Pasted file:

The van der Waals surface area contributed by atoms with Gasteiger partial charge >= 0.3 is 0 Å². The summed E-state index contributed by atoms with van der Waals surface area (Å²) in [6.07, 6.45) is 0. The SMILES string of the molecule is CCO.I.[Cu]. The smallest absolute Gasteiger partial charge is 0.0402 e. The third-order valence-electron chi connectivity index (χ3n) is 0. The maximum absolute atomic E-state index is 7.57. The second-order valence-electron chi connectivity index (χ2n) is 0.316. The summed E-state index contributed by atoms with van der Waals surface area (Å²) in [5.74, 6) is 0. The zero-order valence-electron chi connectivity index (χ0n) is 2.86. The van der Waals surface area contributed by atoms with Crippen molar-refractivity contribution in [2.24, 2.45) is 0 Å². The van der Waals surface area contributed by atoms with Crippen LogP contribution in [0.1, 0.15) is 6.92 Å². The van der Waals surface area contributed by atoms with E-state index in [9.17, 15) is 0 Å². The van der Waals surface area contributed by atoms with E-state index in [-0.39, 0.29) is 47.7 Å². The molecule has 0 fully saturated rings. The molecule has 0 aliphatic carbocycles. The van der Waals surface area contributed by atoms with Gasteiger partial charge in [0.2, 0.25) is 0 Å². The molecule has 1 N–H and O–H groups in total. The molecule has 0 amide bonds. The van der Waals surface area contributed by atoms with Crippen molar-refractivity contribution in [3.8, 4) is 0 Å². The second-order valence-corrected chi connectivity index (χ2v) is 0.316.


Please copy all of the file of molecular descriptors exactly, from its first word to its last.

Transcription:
The van der Waals surface area contributed by atoms with Gasteiger partial charge >= 0.3 is 0 Å². The summed E-state index contributed by atoms with van der Waals surface area (Å²) in [6.07, 6.45) is 0. The SMILES string of the molecule is CCO.I.[Cu]. The smallest absolute Gasteiger partial charge is 0.0402 e. The third-order valence-electron chi connectivity index (χ3n) is 0. The maximum absolute atomic E-state index is 7.57. The second-order valence-electron chi connectivity index (χ2n) is 0.316. The summed E-state index contributed by atoms with van der Waals surface area (Å²) in [5.74, 6) is 0. The zero-order valence-electron chi connectivity index (χ0n) is 2.86. The van der Waals surface area contributed by atoms with Crippen molar-refractivity contribution in [2.24, 2.45) is 0 Å². The van der Waals surface area contributed by atoms with Crippen LogP contribution in [0.1, 0.15) is 6.92 Å². The van der Waals surface area contributed by atoms with E-state index in [9.17, 15) is 0 Å². The van der Waals surface area contributed by atoms with E-state index in [-0.39, 0.29) is 47.7 Å². The molecule has 0 fully saturated rings. The molecule has 0 aliphatic carbocycles. The van der Waals surface area contributed by atoms with Gasteiger partial charge in [0.2, 0.25) is 0 Å². The molecule has 1 N–H and O–H groups in total. The molecule has 0 amide bonds. The van der Waals surface area contributed by atoms with Crippen molar-refractivity contribution in [3.8, 4) is 0 Å². The second-order valence-corrected chi connectivity index (χ2v) is 0.316.